All my life, I've been believing that they had made the peatiest Broras in 1970-1972 since that was when they were needing a lot of peaters for their blends. And that since, for example, Caol Ila's extension had been completed, they were in the need for less from 1974 on. And that consequently, the level of peat was decreased at Brora. But a new version - well could be that I've simply been all wrong all those years – is that they actually increased the peat levels until around 1977, and only decreased them later on. I must admit that the 1977 Rare Malts was pretty peaty. Colour: gold. Nose: it is just incredible to nose the RM and this new Triptych in parallel, for they are so close. Someone's burning old pinewood in the fireplace, and coal in the stove! Someone else is doing inhalation baths with camphor and eucalyptus, and a third person is smoking salmon over beechwood. All that in the same room. Mouth: hold on, could this be around 45 years of age? Only yesterday, the 21/1977 RM was in the shops! Quite. So this is austere, ashy, dry, then rather spicier, somewhat in the stye of that first SR, with some curry and ginger. Must be the wood. A lot of tension remaining, which I always found very 'Brora', but there's also more waxy citrus emerging over time. Beeswax, kumquats, a wee bit of yuzu… But the 'bed' remains superbly austere and, yes, vertical. Finish: rather long, fat and tight at the same time. Watch this new silly adjective: 'Meursaulty'. One day, the Scots will jail me. Comments: actually, we've never tried many different 1977s, so it is not that easy to describe the style of that vintage – if we may talk about 'vintages' in whisky. Grand whisky. 92/100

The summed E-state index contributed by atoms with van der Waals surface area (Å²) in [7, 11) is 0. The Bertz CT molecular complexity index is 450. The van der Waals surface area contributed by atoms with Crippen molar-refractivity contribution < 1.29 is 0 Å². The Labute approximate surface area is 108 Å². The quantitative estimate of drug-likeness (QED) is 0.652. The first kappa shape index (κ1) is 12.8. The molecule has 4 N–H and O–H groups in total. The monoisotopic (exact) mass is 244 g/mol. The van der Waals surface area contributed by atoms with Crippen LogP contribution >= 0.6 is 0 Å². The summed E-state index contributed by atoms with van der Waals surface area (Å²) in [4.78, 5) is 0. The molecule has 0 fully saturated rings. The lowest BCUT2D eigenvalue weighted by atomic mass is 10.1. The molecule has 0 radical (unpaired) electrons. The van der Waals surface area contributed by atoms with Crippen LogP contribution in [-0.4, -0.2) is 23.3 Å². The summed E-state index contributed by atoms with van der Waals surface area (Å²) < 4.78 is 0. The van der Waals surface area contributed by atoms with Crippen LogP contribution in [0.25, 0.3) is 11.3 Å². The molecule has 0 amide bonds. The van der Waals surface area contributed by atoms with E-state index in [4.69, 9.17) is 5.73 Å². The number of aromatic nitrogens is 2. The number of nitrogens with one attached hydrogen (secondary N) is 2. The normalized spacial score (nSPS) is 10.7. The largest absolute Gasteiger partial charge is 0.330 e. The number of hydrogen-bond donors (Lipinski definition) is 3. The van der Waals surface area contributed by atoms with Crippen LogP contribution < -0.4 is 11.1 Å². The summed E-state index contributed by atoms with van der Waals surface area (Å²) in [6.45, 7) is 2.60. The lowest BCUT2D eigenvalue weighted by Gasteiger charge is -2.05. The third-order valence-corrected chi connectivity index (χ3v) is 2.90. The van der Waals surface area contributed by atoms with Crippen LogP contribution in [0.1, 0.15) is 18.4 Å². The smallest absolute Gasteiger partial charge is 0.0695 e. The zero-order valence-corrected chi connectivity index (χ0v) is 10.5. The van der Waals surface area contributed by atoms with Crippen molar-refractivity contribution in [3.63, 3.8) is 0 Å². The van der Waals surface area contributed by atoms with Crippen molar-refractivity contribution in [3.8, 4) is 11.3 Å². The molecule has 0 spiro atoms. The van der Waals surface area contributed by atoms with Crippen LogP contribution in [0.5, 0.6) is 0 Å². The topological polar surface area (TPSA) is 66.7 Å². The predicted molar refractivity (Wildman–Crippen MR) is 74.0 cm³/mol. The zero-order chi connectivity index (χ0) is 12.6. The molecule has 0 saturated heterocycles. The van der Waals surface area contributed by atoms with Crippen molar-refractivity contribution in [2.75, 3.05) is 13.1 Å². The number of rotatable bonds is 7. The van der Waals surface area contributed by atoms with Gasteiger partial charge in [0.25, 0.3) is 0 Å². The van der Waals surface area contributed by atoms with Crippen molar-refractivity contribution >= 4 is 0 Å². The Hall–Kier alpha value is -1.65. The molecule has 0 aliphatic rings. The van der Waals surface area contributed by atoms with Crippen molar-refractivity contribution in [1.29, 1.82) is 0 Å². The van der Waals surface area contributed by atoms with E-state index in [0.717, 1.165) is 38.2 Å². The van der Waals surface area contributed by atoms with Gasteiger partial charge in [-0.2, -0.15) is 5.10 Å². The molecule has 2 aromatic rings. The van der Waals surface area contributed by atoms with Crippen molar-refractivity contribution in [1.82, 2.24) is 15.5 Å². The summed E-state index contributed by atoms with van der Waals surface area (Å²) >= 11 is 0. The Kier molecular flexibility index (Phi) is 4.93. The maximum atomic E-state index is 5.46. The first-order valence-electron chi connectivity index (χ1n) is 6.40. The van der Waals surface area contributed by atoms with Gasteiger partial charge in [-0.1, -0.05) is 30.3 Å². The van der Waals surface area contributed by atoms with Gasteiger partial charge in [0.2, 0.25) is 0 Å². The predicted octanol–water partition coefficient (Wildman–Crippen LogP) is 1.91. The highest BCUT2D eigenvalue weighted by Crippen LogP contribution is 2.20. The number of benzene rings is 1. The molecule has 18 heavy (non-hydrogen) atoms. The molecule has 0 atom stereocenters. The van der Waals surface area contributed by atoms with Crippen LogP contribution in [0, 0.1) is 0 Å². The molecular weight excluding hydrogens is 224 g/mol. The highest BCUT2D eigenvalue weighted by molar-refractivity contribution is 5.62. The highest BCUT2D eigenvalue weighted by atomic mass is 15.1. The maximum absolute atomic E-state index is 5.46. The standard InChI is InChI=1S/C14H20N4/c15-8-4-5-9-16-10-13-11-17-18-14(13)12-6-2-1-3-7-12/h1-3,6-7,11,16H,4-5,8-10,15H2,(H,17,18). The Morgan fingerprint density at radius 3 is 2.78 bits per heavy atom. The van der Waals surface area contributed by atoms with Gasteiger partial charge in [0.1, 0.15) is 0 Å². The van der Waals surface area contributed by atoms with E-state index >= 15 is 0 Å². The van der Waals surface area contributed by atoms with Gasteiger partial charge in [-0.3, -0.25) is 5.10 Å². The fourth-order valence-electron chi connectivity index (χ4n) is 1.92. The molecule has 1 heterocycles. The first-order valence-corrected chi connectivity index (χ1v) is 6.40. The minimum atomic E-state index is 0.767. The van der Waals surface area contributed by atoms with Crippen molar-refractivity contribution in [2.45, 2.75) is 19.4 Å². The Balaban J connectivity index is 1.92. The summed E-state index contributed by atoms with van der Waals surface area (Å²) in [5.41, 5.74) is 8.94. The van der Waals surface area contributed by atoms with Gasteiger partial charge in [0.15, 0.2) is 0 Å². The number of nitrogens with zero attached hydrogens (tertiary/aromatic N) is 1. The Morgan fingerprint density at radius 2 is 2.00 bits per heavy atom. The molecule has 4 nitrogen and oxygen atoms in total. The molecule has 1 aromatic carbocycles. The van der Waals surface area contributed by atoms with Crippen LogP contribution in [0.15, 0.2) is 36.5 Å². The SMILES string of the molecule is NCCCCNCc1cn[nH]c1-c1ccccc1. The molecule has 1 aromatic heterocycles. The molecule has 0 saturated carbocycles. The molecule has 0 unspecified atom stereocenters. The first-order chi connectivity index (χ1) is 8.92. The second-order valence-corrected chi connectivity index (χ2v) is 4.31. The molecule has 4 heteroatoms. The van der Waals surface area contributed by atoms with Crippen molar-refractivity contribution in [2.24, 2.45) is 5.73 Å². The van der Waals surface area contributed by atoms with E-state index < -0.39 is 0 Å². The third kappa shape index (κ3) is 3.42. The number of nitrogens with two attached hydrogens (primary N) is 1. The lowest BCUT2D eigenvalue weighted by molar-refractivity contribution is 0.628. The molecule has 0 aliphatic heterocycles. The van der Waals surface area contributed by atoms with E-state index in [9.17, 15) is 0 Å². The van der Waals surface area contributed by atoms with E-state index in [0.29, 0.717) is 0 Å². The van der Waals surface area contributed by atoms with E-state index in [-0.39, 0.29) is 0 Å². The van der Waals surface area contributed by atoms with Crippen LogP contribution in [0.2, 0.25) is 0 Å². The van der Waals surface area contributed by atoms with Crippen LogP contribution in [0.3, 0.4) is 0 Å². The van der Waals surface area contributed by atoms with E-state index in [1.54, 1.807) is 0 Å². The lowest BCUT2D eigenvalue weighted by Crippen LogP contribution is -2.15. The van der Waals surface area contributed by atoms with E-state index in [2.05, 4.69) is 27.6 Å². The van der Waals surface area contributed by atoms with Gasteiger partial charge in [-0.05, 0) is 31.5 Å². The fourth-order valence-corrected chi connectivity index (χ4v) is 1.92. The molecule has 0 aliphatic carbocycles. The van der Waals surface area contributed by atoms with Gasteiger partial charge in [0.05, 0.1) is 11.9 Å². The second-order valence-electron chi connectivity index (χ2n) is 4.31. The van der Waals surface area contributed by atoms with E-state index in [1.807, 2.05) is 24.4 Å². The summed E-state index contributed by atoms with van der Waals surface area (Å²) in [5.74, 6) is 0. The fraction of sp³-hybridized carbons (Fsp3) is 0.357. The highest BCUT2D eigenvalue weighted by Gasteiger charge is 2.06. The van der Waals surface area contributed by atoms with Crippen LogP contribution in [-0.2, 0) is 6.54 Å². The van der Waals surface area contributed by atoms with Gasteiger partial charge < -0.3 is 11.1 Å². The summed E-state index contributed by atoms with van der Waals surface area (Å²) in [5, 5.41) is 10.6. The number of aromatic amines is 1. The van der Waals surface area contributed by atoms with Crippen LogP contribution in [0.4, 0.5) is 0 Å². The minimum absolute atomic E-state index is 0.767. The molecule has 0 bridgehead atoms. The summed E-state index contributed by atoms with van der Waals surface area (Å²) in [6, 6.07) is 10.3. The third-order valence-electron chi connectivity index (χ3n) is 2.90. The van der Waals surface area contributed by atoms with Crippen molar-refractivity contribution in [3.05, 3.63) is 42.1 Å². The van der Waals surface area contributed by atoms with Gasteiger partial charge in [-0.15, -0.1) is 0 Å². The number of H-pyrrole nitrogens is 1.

For decades and as far as Brora was concerned, I've believed that there was 1972 on the one side, and all other vintages on the other side. And between us, that's never been because I used to think that the 1972s were 'elusive', quite the opposite. But that's just a word on a bottle, a funny one at that. Well done. Colour: gold. Nose: oh well oh well oh well. Almost a 50 years old. It is still tight, tarry, a wee bit rubbery, with these whiffs of new Teflon, wee pink artichokes, ski wax, oysters, elastomer, creosote, then a little fresh butter, lanoline, hand cream, newspapers, then kelp and seawater, whelks, fresh crabs (I'm not joking), then bitter almonds, hints of sage and tarragon, parsley, and even, after fifteen minutes, wet dogs! (we're sorry as ever, dogs). Astounding complexity. Mouth: as they say, three things are certain in life; death, taxes, and the fact that Brora 1972 is eternal. What was not totally sure yet was if it would take real old age, especially wood, well. I mean, if the tea-ishness that really old aging usually brings – well always – would mingle well with this spirit's inherent style. The answer is yes. Salted smoked almonds, smoked oysters, magazines, chewing rubber bands, drinking lapsang souchong and young pu-her, smoked oysters, kippers, menthol cigarettes, cannabis resin, salty lemons, white tequila (half a drop), gentian… Well this is endless. Finish: for the record. Comments: every time you try a Brora 1972 it is like if you're having one for the first time in your life. A Brora 1972 always surprises you. I just hope it is this style that they'll make again at the 'New' Brora Distillery. Could they also have been restarting some Saladin boxes somewhere? At Ord? Updtae: they have bot.